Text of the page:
• Good and best practices in legislations, jurisprudence and public policy in relation to these practices.”

Your view of “C.T.” being widespread may be due to your over-broad definition of the term, which is itself merely a strawman argument. We recommend reviewing www.therapyequality.org, which is full of information that is sufficient to show therapies are helpful and research in this field is extensive and productive.

The characterization of “C.T.” as the singular “the practice,” is in error.  Your definition of “C.T.” in fact includes many disparate practices. Your belief that social “norms” underlie “the practice” is itself also an unfounded assumption. It is not “norms” which guide beneficial and effective therapies and therapeutic techniques. In some cases, such as Christianity for the religiously motivated (such as Matthew Grech or myself) direct commands from the Apostles, such as 2 Peter 1:5-7, seem to be conflated as C.T.

If you want to ensure all human rights are protected by your report, you should also research the benefits of these practices on people who seek them out.

Your title of “expert” of “human rights” will not be justified until you include those who have experienced change of sexual orientation or desisted or detransitioned from a transgender identity. Voice of the Voiceless (vovpresident@voiceofthevoiceless.info) can provide a delegation from our former LGBTQ+ identified community to speak on our life experiences. We can also provide licensed mental health professionals to speak to the practices which are not torturous or harmful but quite beneficial and effective to those seeking them.

The United States Constitution provides easily systemized knowledge on the best practice of disallowing far-reaching governments from interfering with religious exercise.

“The consultation process aims at gathering information on the above mentioned areas through input from all relevant stakeholders, for the ultimate goals of raising awareness and supporting effective State measures through identifying best practices in legislations, jurisprudence and public policy, as well as shortcomings and discrepancies with human rights norms, in relation to “C.T.” To inform my report, I am seeking inputs with information, data and views from all relevant stakeholders…”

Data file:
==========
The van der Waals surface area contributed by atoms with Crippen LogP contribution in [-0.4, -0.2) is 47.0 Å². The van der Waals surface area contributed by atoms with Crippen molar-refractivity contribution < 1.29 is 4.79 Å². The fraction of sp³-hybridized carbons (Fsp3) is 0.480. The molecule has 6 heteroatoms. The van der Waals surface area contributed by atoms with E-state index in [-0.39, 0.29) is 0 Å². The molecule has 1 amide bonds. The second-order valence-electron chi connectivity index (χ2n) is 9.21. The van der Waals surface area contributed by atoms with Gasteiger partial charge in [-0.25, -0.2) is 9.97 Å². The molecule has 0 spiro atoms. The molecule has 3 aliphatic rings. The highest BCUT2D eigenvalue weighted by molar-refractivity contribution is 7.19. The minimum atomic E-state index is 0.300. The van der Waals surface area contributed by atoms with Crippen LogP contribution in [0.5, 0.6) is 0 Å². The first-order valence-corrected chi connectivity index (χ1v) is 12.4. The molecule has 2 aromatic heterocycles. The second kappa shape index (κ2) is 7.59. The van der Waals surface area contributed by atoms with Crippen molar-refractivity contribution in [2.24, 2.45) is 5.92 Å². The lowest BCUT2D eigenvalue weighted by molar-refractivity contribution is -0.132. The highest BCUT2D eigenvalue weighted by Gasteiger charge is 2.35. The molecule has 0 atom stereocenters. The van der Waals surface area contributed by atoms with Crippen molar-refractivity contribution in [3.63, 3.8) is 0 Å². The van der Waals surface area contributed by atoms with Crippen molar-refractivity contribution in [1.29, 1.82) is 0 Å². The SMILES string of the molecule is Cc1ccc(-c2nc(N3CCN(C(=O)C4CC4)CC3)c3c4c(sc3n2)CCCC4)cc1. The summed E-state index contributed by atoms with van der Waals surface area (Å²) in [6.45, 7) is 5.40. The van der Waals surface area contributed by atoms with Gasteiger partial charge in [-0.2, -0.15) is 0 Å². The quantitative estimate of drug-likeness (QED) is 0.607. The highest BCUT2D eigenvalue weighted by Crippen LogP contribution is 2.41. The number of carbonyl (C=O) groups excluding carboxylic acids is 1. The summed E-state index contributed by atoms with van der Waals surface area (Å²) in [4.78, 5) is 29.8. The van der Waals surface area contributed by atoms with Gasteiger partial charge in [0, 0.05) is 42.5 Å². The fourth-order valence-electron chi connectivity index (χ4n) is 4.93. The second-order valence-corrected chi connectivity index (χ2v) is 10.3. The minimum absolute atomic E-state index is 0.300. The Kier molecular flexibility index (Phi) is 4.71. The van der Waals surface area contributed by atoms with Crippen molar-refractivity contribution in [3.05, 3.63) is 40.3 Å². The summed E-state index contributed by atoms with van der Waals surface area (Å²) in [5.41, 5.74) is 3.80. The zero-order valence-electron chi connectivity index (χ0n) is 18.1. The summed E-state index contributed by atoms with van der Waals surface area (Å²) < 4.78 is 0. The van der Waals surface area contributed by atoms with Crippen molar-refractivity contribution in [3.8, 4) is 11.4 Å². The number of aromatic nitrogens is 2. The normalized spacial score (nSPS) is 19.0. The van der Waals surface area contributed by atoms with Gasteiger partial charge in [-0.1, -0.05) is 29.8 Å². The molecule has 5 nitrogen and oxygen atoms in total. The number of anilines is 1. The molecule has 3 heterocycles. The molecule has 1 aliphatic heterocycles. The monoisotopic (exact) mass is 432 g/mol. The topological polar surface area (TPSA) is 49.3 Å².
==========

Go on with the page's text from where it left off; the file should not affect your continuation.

Relevant stakeholders MUST include those who have willingly benefitted by effective religious practices and therapeutic modalities you’ve lumped into C.T. To leave out the formerly homosexually identified individual who has had a change in sexual orientation, or the de-transitioned or desisted individual would be a failure of your report to reflect the entire truth and represent all the individuals impacted by your report. An intentional oversight of our stakeholder community would disqualify anyone having the title of “expert” on C.T. and leave your report as another form of propaganda feeding the bigotry against us, resulting in further denial of our human rights.

“Are there definitions adopted and used by States on practices of so-called “conversion therapy”? If so, what are those definitions and what was the process through which they were created or adopted?”

The ones we’ve seen are uselessly broad and are very ineffective to prevent harm. The definitions are sufficiently vague so as to include items which are sought out and used beneficially. As stated previously, the lazy use of a broad and vague statements to define C.T. will have negative impacts on our community’s human rights.

“What are the current efforts by States to increase their knowledge of practices of so-called “conversion therapy”?  Are there efforts to produce information and data on these practices?”

States are restricting their ability to understand these practices by not including the voices of those who have benefitted from some of the “C.T.” techniques you’ve grouped in with the negative “C.T.” Many people have been helped by talk therapy and religious practices. Please review www.voiceofthevoiceless.info, www.changedmovement.com, www.twoprisms.com, and www.therapyequality.org for examples of voices that are being censored by states.